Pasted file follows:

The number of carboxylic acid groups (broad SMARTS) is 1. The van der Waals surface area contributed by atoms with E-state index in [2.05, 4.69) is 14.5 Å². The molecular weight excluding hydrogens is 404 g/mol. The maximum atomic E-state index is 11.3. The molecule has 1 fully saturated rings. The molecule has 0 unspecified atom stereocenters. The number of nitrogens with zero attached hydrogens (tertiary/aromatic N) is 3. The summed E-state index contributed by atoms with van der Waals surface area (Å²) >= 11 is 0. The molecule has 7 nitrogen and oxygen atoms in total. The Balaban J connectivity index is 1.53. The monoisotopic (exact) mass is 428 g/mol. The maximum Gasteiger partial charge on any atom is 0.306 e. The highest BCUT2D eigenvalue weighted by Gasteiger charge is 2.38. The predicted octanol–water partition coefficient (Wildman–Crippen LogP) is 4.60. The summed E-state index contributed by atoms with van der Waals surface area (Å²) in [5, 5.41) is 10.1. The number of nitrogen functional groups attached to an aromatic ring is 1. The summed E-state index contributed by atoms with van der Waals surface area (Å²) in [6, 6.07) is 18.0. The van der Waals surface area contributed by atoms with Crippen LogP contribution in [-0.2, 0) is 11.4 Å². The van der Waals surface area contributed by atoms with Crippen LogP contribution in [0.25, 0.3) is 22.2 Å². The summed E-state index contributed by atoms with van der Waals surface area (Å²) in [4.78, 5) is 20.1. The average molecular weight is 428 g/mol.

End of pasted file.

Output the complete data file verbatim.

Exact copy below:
The number of carboxylic acid groups (broad SMARTS) is 1. The van der Waals surface area contributed by atoms with E-state index in [2.05, 4.69) is 14.5 Å². The molecular weight excluding hydrogens is 404 g/mol. The maximum atomic E-state index is 11.3. The molecule has 1 fully saturated rings. The molecule has 0 unspecified atom stereocenters. The number of nitrogens with zero attached hydrogens (tertiary/aromatic N) is 3. The summed E-state index contributed by atoms with van der Waals surface area (Å²) >= 11 is 0. The molecule has 7 nitrogen and oxygen atoms in total. The Balaban J connectivity index is 1.53. The monoisotopic (exact) mass is 428 g/mol. The maximum Gasteiger partial charge on any atom is 0.306 e. The highest BCUT2D eigenvalue weighted by Gasteiger charge is 2.38. The predicted octanol–water partition coefficient (Wildman–Crippen LogP) is 4.60. The summed E-state index contributed by atoms with van der Waals surface area (Å²) in [5, 5.41) is 10.1. The number of nitrogen functional groups attached to an aromatic ring is 1. The summed E-state index contributed by atoms with van der Waals surface area (Å²) in [6, 6.07) is 18.0. The van der Waals surface area contributed by atoms with Crippen LogP contribution in [-0.2, 0) is 11.4 Å². The van der Waals surface area contributed by atoms with Crippen LogP contribution in [0.25, 0.3) is 22.2 Å². The summed E-state index contributed by atoms with van der Waals surface area (Å²) in [4.78, 5) is 20.1. The average molecular weight is 428 g/mol.